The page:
Saturday, August 14, 2010
Loser: My ignominious defeat in small claims court
There are many stories to tell in this naked city and I am determined to tell them all. Here's one of those stories -- about my recent resounding defeat in small claims court.
"If you can't even win a case in small claims court, then you must really be a loser," a small (but very mean) voice inside my brain keeps repeating. Hey, that's me -- the one with the big "L" on my forehead.
Here's the story. I loaned someone some money. She promised to pay me back but then later claimed that she had never made such a promise. I took her to small claims court. She married a fancy-pants lawyer. Her new fancy-pants lawyer/husband took over the case. "Can he DO that?" I asked. Apparently he can.
Apparently there's a law that says that a husband can substitute in for a wife -- with the judge's permission. But later, when I was reading the minutes of my trial, it didn't say anything about the judge having approved the substitution of the fancy-pants attorney/husband in place of the missing defendant. It didn't even mention the fancy-pants husband at all.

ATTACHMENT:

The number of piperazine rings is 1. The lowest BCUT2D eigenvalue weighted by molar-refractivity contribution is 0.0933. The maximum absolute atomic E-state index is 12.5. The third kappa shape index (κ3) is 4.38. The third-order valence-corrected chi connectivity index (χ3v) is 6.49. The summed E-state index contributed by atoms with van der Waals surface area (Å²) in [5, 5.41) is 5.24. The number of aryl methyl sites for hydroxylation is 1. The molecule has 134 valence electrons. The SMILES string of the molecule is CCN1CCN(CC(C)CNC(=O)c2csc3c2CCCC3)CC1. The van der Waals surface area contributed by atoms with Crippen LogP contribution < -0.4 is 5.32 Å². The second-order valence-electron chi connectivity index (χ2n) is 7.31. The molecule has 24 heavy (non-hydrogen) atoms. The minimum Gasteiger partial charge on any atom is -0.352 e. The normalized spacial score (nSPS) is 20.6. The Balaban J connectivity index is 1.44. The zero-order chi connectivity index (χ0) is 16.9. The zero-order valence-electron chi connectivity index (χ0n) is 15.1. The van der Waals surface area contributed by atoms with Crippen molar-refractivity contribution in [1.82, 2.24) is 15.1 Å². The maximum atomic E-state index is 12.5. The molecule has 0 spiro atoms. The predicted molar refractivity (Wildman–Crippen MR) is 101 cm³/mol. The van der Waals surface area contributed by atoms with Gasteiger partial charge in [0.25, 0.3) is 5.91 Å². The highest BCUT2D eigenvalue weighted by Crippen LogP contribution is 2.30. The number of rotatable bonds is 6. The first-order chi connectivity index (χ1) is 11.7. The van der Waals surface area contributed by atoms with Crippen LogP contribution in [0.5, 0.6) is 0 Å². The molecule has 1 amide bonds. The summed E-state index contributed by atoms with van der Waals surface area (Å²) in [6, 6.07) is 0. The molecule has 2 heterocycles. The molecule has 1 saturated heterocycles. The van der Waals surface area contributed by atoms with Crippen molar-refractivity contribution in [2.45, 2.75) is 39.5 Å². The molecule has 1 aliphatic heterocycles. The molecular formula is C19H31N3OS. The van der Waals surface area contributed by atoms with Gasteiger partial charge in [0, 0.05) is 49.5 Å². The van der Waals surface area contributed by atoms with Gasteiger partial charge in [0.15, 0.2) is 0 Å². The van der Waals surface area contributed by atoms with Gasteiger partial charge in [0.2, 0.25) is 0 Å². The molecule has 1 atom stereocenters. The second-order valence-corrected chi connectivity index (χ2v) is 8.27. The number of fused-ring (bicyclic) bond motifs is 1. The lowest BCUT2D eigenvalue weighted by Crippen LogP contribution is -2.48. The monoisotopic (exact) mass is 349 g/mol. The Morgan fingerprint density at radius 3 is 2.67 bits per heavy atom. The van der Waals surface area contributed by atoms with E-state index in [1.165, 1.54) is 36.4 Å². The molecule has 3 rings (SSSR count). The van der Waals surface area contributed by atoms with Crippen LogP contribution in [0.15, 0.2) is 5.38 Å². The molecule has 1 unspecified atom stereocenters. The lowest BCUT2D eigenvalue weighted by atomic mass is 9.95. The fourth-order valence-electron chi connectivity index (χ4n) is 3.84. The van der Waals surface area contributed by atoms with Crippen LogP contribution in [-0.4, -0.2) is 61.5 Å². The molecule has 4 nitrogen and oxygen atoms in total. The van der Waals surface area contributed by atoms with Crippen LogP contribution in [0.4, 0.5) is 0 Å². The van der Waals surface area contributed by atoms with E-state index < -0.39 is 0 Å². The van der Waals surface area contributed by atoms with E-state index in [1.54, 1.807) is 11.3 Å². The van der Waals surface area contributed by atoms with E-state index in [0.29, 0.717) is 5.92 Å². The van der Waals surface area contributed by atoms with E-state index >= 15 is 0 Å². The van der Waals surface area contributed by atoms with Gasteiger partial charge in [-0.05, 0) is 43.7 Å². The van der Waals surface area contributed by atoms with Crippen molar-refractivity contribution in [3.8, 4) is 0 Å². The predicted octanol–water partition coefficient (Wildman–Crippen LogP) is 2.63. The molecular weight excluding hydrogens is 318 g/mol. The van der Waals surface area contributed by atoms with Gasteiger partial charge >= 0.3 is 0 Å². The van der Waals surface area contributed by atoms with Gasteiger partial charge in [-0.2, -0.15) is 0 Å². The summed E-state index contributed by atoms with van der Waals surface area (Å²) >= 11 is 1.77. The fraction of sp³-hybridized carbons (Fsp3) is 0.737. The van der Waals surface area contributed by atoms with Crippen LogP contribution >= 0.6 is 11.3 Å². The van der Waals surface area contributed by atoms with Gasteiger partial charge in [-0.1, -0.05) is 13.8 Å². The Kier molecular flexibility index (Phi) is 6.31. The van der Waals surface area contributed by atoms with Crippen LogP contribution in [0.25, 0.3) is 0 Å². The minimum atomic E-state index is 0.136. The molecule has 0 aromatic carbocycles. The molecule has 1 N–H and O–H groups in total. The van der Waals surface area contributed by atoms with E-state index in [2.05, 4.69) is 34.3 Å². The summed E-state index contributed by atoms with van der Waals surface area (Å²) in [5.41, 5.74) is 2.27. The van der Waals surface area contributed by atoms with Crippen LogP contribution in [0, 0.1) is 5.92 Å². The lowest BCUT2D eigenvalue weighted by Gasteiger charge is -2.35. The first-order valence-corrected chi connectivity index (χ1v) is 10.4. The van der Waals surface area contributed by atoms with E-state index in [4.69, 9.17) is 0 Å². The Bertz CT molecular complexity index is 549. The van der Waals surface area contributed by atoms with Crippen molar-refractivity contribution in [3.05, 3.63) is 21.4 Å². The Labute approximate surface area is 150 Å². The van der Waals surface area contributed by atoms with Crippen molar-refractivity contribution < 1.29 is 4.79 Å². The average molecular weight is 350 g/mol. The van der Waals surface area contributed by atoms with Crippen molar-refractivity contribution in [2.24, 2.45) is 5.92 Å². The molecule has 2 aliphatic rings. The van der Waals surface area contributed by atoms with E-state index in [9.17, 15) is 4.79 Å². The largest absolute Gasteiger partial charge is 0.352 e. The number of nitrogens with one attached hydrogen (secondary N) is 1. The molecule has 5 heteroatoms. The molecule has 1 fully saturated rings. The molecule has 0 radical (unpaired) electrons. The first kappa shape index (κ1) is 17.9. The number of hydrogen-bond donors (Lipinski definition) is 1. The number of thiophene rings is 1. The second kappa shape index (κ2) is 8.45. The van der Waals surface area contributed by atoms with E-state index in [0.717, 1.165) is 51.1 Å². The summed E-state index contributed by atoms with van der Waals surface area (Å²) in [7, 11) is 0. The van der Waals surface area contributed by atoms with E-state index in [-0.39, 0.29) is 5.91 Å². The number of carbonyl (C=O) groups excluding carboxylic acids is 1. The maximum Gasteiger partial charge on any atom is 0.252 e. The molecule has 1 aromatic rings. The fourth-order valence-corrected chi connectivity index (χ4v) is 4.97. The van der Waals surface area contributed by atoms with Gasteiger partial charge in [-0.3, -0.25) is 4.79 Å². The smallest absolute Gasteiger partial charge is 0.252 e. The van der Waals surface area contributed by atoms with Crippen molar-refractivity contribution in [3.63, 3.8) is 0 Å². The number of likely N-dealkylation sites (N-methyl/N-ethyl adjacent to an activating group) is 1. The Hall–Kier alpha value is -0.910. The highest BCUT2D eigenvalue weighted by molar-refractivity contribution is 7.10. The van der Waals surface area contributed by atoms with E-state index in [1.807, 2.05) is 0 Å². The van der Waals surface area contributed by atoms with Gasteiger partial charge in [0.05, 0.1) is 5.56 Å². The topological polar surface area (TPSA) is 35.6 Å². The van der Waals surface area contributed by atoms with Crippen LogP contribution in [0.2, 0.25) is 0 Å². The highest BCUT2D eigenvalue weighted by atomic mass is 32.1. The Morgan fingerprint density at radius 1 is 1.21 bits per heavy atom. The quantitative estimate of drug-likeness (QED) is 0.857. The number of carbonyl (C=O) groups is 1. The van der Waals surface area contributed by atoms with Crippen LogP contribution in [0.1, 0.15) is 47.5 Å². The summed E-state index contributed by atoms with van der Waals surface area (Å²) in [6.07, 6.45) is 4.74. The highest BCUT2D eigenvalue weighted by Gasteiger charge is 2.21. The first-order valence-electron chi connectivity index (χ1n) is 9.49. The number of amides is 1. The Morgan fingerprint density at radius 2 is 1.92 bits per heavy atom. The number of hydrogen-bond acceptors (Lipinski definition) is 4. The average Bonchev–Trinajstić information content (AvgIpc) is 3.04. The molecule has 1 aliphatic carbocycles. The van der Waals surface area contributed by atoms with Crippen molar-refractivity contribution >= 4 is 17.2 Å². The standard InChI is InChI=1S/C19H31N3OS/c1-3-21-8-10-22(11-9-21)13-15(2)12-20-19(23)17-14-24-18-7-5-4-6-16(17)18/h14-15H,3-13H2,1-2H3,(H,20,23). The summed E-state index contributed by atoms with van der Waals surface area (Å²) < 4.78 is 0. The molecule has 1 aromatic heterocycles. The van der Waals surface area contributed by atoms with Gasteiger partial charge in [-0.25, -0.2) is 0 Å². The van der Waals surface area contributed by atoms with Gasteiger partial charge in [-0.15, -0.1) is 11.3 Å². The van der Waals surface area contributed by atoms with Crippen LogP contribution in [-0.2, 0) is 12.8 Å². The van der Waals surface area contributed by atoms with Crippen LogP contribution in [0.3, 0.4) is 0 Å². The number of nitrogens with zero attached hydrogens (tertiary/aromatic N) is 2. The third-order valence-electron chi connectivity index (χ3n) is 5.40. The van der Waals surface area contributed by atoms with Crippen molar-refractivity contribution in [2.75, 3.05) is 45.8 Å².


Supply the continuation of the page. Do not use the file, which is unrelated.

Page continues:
By law, the judge has to approve this substitution -- and, according to the trial's minutes, she didn't. But where the freak can I go to appeal this, er, oversight? Nowhere. From what I have been told, plaintiffs have no right to appeal a small claims court decision. Ever. Sorry, no Supreme Court rulings for us.
Meanwhile, back in the courtroom, the dude in the fancy suit wiped the floor with me -- by offering his infamous "Judge Judy" defense. Apparently, according to the fancy-pants lawyer-husband, the main purpose of me filing this claim was to allow me to get on the Judge Judy show! How can one even begin to fight a charge as bizarre as that one?
But, sadly, our small claims court judge bought the missing defendant's husband's whole package -- fancy suit, big words, irrelevant exhibits and all. "Claim of plaintiff denied." And now I'm a loser.
I did, however, learn one very important thing from this trial -- which I would like to pass on to all the rest of you big-time fancy-pants lawyers out there. Whenever you are arguing a case and you really really want to win it, just offer up the "Judge Judy" defense. Apparently it works like a charm.
For instance, if that recent California anti-Proposition 8 decision, the one that now makes gay marriages in California legal, ever gets appealed before the Supreme Court, all that the attorneys speaking against the repeal verdict have to do is to say, "But Your Honors, you can clearly see here that these Californians are only trying to repeal Prop. 8 so that they can get on Judge Judy!"
Then you'll win your case for sure.